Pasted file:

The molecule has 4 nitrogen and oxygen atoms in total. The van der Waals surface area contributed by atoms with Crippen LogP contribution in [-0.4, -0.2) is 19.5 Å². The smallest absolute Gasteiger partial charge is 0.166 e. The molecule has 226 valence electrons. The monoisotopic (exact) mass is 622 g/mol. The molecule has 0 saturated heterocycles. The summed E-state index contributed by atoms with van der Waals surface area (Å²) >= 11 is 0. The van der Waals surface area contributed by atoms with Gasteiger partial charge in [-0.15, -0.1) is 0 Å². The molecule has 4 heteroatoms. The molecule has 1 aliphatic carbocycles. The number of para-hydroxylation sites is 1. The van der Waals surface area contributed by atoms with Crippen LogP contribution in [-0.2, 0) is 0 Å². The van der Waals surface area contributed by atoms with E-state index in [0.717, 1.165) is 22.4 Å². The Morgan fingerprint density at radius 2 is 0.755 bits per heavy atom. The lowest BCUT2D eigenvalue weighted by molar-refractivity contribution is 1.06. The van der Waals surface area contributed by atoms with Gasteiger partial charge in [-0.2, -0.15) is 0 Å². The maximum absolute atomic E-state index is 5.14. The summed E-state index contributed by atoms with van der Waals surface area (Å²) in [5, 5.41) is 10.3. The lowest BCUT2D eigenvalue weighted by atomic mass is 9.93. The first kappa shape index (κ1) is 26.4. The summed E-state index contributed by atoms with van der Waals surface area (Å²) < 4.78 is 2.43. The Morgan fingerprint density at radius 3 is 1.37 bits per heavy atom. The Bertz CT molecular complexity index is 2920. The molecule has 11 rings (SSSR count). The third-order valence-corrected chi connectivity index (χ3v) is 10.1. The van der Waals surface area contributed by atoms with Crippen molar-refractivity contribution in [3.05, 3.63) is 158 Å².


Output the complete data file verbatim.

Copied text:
The molecule has 4 nitrogen and oxygen atoms in total. The van der Waals surface area contributed by atoms with Crippen LogP contribution in [-0.4, -0.2) is 19.5 Å². The smallest absolute Gasteiger partial charge is 0.166 e. The molecule has 226 valence electrons. The monoisotopic (exact) mass is 622 g/mol. The molecule has 0 saturated heterocycles. The summed E-state index contributed by atoms with van der Waals surface area (Å²) >= 11 is 0. The van der Waals surface area contributed by atoms with Gasteiger partial charge in [-0.15, -0.1) is 0 Å². The molecule has 4 heteroatoms. The molecule has 1 aliphatic carbocycles. The number of para-hydroxylation sites is 1. The van der Waals surface area contributed by atoms with Crippen LogP contribution in [-0.2, 0) is 0 Å². The van der Waals surface area contributed by atoms with E-state index in [0.717, 1.165) is 22.4 Å². The Morgan fingerprint density at radius 2 is 0.755 bits per heavy atom. The lowest BCUT2D eigenvalue weighted by molar-refractivity contribution is 1.06. The van der Waals surface area contributed by atoms with Gasteiger partial charge in [-0.2, -0.15) is 0 Å². The maximum absolute atomic E-state index is 5.14. The summed E-state index contributed by atoms with van der Waals surface area (Å²) in [5, 5.41) is 10.3. The lowest BCUT2D eigenvalue weighted by atomic mass is 9.93. The first kappa shape index (κ1) is 26.4. The summed E-state index contributed by atoms with van der Waals surface area (Å²) < 4.78 is 2.43. The Morgan fingerprint density at radius 3 is 1.37 bits per heavy atom. The Bertz CT molecular complexity index is 2920. The molecule has 11 rings (SSSR count). The third-order valence-corrected chi connectivity index (χ3v) is 10.1. The van der Waals surface area contributed by atoms with Crippen molar-refractivity contribution in [3.05, 3.63) is 158 Å².